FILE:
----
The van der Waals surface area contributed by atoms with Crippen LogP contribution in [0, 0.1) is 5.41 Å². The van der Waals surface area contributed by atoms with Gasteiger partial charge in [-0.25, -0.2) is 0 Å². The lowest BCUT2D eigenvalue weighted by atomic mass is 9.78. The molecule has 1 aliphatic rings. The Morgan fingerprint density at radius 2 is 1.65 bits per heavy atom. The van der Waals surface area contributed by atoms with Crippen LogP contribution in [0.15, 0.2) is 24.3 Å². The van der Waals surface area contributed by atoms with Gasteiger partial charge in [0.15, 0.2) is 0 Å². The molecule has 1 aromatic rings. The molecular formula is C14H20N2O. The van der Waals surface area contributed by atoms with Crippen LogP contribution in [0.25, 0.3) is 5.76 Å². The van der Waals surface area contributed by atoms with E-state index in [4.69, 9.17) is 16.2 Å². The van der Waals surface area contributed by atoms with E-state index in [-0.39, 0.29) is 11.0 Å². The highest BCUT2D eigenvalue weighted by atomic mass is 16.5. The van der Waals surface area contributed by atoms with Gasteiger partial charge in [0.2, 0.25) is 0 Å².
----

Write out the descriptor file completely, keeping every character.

The van der Waals surface area contributed by atoms with Crippen LogP contribution in [0, 0.1) is 5.41 Å². The van der Waals surface area contributed by atoms with Gasteiger partial charge in [-0.25, -0.2) is 0 Å². The lowest BCUT2D eigenvalue weighted by atomic mass is 9.78. The molecule has 1 aliphatic rings. The Morgan fingerprint density at radius 2 is 1.65 bits per heavy atom. The van der Waals surface area contributed by atoms with Crippen LogP contribution in [0.15, 0.2) is 24.3 Å². The van der Waals surface area contributed by atoms with Gasteiger partial charge in [0.15, 0.2) is 0 Å². The molecule has 1 aromatic rings. The molecular formula is C14H20N2O. The van der Waals surface area contributed by atoms with Crippen LogP contribution in [0.25, 0.3) is 5.76 Å². The van der Waals surface area contributed by atoms with E-state index in [4.69, 9.17) is 16.2 Å². The van der Waals surface area contributed by atoms with E-state index in [-0.39, 0.29) is 11.0 Å². The highest BCUT2D eigenvalue weighted by atomic mass is 16.5. The van der Waals surface area contributed by atoms with Gasteiger partial charge in [0.2, 0.25) is 0 Å².